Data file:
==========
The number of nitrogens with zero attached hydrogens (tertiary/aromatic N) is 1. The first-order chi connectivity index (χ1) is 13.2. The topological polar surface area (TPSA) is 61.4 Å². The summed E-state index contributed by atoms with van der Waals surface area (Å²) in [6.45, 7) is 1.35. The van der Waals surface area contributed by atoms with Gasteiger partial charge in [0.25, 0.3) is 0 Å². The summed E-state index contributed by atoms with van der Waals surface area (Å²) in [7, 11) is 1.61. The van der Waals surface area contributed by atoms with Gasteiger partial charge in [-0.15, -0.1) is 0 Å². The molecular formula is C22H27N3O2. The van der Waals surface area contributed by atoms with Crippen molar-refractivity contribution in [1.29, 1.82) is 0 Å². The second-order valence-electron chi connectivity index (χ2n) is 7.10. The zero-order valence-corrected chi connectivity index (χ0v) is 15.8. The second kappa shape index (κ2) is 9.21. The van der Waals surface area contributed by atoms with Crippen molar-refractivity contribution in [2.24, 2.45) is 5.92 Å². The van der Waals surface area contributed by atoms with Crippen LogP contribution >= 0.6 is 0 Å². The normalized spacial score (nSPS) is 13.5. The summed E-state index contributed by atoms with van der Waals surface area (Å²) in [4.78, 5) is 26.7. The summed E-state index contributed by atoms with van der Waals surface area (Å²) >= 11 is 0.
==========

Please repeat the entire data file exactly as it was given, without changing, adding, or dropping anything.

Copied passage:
The number of nitrogens with zero attached hydrogens (tertiary/aromatic N) is 1. The first-order chi connectivity index (χ1) is 13.2. The topological polar surface area (TPSA) is 61.4 Å². The summed E-state index contributed by atoms with van der Waals surface area (Å²) in [6.45, 7) is 1.35. The van der Waals surface area contributed by atoms with Gasteiger partial charge in [0.25, 0.3) is 0 Å². The summed E-state index contributed by atoms with van der Waals surface area (Å²) in [7, 11) is 1.61. The van der Waals surface area contributed by atoms with Gasteiger partial charge in [-0.15, -0.1) is 0 Å². The molecular formula is C22H27N3O2. The van der Waals surface area contributed by atoms with Crippen molar-refractivity contribution in [1.29, 1.82) is 0 Å². The second-order valence-electron chi connectivity index (χ2n) is 7.10. The zero-order valence-corrected chi connectivity index (χ0v) is 15.8. The second kappa shape index (κ2) is 9.21. The van der Waals surface area contributed by atoms with Crippen molar-refractivity contribution in [2.24, 2.45) is 5.92 Å². The van der Waals surface area contributed by atoms with Crippen LogP contribution >= 0.6 is 0 Å². The normalized spacial score (nSPS) is 13.5. The summed E-state index contributed by atoms with van der Waals surface area (Å²) in [4.78, 5) is 26.7. The summed E-state index contributed by atoms with van der Waals surface area (Å²) >= 11 is 0.